Nisar had taken the initiative on petitioners' pleas to extend the right to vote to 7.9 million Pakistanis living abroad and ordered NADRA and ECP to devise a system.
NADRA, in collaboration with ECP, introduced “i-Vote” in April for expats. The judges quizzed NADRA on the voting portal’s security. NADRA said that measures against unauthorized access and known threats had been taken but foolproof security could not be guaranteed.
“There is no system that is 100 percent hackproof” said a NADRA official, and told the judges that a third party will need to evaluate and asses the system's fairness, integrity and security. The final product will cost about $1.3 million.
Experts from Pakistan’s three leading universities expressed their views on front-end visuals of the voting portal but were skeptical of the back end of the software, which required examination.
“This is a discredited model,” said Taha Ali from the National University of Science and Technology. “The world has moved away from this (voting model)” and gave examples of similar failed voting systems in the US, France, Germany and other countries.
Pakistan Attorney General Ashtar Ausaf Ali also cautioned the court and said that deliberations had to continue to ensure voter secrecy, stability of the system and ease of implementation.
Anwar Mansoor Khan, one of the main petitioners seeking overseas voting rights, told Arab News: “There are delaying tactics being played. They can implement this. It is not a problem but there is a problem where various politicians don’t want this to be implemented” who don’t have a vote bank abroad.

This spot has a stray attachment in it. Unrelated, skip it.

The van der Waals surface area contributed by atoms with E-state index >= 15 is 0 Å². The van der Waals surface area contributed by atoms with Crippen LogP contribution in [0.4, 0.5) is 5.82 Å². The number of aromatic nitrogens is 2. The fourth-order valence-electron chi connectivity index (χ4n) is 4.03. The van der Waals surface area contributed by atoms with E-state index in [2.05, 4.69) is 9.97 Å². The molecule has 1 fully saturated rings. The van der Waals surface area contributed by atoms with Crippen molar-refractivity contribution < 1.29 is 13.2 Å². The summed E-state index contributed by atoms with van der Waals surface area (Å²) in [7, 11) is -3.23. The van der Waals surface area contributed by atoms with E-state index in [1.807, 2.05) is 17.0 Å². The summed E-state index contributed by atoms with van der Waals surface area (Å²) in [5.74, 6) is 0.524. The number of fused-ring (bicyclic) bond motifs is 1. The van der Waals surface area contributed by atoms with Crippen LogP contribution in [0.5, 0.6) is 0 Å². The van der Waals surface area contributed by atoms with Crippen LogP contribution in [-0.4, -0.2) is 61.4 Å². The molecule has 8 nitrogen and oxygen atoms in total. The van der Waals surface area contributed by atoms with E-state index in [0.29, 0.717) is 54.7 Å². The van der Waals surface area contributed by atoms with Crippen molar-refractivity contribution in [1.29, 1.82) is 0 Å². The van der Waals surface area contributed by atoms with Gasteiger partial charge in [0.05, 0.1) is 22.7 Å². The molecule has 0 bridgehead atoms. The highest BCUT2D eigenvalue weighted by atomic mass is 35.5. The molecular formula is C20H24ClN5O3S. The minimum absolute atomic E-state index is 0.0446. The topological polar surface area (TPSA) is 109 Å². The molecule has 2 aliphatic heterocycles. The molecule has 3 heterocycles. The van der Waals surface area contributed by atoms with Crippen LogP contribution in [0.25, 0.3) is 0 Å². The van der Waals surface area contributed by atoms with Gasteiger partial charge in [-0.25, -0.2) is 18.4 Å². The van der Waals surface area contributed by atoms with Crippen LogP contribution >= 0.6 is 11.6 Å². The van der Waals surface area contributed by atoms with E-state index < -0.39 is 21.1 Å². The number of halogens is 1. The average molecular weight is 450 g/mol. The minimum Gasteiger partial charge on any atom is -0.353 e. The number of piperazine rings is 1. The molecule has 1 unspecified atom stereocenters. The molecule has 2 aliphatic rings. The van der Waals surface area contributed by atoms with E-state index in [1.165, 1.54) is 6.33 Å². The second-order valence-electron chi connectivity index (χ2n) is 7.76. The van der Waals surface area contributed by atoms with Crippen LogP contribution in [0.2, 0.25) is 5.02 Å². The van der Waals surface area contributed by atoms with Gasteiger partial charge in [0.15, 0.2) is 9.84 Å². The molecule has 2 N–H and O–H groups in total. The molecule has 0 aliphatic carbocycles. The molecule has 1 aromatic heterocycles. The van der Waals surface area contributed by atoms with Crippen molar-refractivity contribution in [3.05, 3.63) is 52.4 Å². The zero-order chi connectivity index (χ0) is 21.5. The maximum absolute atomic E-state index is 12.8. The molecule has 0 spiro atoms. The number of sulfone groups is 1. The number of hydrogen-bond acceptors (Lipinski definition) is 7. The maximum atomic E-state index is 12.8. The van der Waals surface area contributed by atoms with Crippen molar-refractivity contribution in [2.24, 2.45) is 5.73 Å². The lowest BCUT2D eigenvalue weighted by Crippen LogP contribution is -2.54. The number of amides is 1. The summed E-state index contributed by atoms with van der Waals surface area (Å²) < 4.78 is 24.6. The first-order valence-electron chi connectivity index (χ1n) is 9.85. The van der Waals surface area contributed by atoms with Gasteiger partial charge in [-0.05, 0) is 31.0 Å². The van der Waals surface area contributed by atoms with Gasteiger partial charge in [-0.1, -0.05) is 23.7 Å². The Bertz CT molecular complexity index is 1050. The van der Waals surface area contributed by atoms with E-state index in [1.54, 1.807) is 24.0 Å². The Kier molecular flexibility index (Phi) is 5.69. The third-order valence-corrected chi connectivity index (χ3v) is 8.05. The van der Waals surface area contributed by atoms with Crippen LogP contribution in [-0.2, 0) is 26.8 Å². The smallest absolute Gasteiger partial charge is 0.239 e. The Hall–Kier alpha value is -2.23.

Lack of coordination will prolong pandemic and cost lives, says UN chief

Updated 38 min 19 sec ago

Lack of coordination will prolong pandemic and cost lives, says UN chief

  • Antonio Guterres said ‘vaccinationalism’ — where rich countries hoard vaccines and the poor get none — is a self-defeating strategy
  • In a video message released as the global death toll reached 2 million, he said ‘COVID-19 cannot be beaten one country at a time’

NEW YORK: UN secretary-general Antonio Guterres warned on Friday that a lack of global coordination in efforts to end the coronavirus crisis will prolong the pandemic and cause more deaths, particularly in poorer countries.
In a video message released as the global COVID-19 death toll reached the “heart-wrenching” milestone of 2 million lives lost, he appealed for countries to work more closely together to end the pandemic and its cycle of death.
It took 10 months after the disease emerged in December 2019 to reach the first “grim milestone” of 1 million dead at the end of September last year. That number has now doubled in less than four months.